Reflective of Australia’s beach shack history, the Modern Coastal Look takes crisp white weatherboards and combines them with contemporary clean lines. If you love the laid-back luxury vibe and outdoor living, then this is the look for you.
Key elements include:
- Crisp white Linea ™ Weatherboards
- Roof: Flexible roof styles. This look can really work with any roof style that provides a designer look (flat roof, gable roof or skillion roof). The main emphasis is keeping it simple.
- Windows, windows, windows and did we say windows? Invest in large, impressive windows and place them carefully in the facade. This could be large windows looking out onto the pool area or a round window in your laundry.
- Embrace the relaxed coastal styling. Think wide stacking doors, deck chairs, outdoor umbrellas, neutral and natural textures, and lots of outdoor plants.
- Materials often used: Linea ™ Weatherboards, Stria™ Cladding, Axent™ Trim
“When creating a modern coastal facade for our clients we always start with the main exterior element. This would be the weatherboards as it covers the entirety of the home. Another tip is to mix the weatherboards with timber, bricks, natural stone and tiles. It is important to mix textures when creating a modern coastal design. And of course, you can never go wrong when you add plants to bring it all together.”
- Bone + Blanc, Interior Design Studio on creating a 'Modern Coastal' facade look
"The Modern Coastal look encourages an indoor-outdoor lifestyle. Relaxed coastal styling aids in creating a strong connection between your house and a garden, private courtyard or deck."
- James Hardie
We have certainly seen a rise in the modern farmhouse and barn-style homes in Australia. The Scandi Barn Look is often a favourite look for people who love this style. From their vaulted ceilings, opening plan living, and bold street appeal, the Scandi Barn Look encourages simplicity, minimalism with a touch of Scandinavian influence.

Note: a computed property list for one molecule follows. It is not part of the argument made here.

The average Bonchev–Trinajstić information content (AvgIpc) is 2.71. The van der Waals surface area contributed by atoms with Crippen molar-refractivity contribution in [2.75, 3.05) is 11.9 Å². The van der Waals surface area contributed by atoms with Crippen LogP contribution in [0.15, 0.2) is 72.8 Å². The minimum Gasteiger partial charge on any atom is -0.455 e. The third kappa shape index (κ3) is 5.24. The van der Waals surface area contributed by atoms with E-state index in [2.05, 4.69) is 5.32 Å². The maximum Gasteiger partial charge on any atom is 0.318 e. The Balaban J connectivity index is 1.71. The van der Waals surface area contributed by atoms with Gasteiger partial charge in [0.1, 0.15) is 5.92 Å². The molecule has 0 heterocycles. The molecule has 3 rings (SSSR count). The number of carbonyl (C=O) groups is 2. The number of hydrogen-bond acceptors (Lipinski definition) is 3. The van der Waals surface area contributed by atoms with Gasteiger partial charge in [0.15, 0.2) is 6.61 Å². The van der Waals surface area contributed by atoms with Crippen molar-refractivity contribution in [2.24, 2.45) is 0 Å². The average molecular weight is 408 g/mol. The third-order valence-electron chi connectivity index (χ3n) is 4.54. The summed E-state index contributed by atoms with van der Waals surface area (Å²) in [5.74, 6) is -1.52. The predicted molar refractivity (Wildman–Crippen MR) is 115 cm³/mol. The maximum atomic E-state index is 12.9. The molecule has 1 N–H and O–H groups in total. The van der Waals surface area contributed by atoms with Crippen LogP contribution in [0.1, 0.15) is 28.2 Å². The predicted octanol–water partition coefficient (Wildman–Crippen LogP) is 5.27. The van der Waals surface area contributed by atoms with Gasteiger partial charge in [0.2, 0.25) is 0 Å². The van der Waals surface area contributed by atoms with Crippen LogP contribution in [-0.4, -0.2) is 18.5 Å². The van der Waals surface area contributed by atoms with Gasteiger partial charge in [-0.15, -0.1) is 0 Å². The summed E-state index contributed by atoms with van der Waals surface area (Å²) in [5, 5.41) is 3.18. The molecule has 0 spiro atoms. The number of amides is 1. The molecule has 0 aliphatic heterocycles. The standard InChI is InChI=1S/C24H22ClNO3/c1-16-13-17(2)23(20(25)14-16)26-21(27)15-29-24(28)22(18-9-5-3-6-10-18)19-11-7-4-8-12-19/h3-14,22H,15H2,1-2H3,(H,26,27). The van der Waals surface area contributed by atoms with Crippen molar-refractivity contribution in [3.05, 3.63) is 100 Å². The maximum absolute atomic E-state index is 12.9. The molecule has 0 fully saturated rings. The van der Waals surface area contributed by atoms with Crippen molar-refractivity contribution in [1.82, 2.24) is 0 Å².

Key elements include:
- Roof: A steeply pitched gable roof. This is generally set fairly high, with a pitch of 35 to 45 degrees. Corrugated steel sheets are preferred over tiles.
- A pure barn shape is a must for this style. Imagine asking a child to draw a picture of a barn – this simplicity is what the facade should look like.
- Clean lines with the addition of timber to add that Scandinavian feel
- Open and airy floor plan with the addition of skylights, light timber floors throughout and neutral and natural materials.
- Materials often used: Axon™ Cladding, Linea ™ Weatherboards
Mixing, matching, and layering different materials is what this look is all about. Incorporating different styles of cladding creates an interesting and unique look. This look is all about making the facade your own and putting your own spin on it.
Key elements include: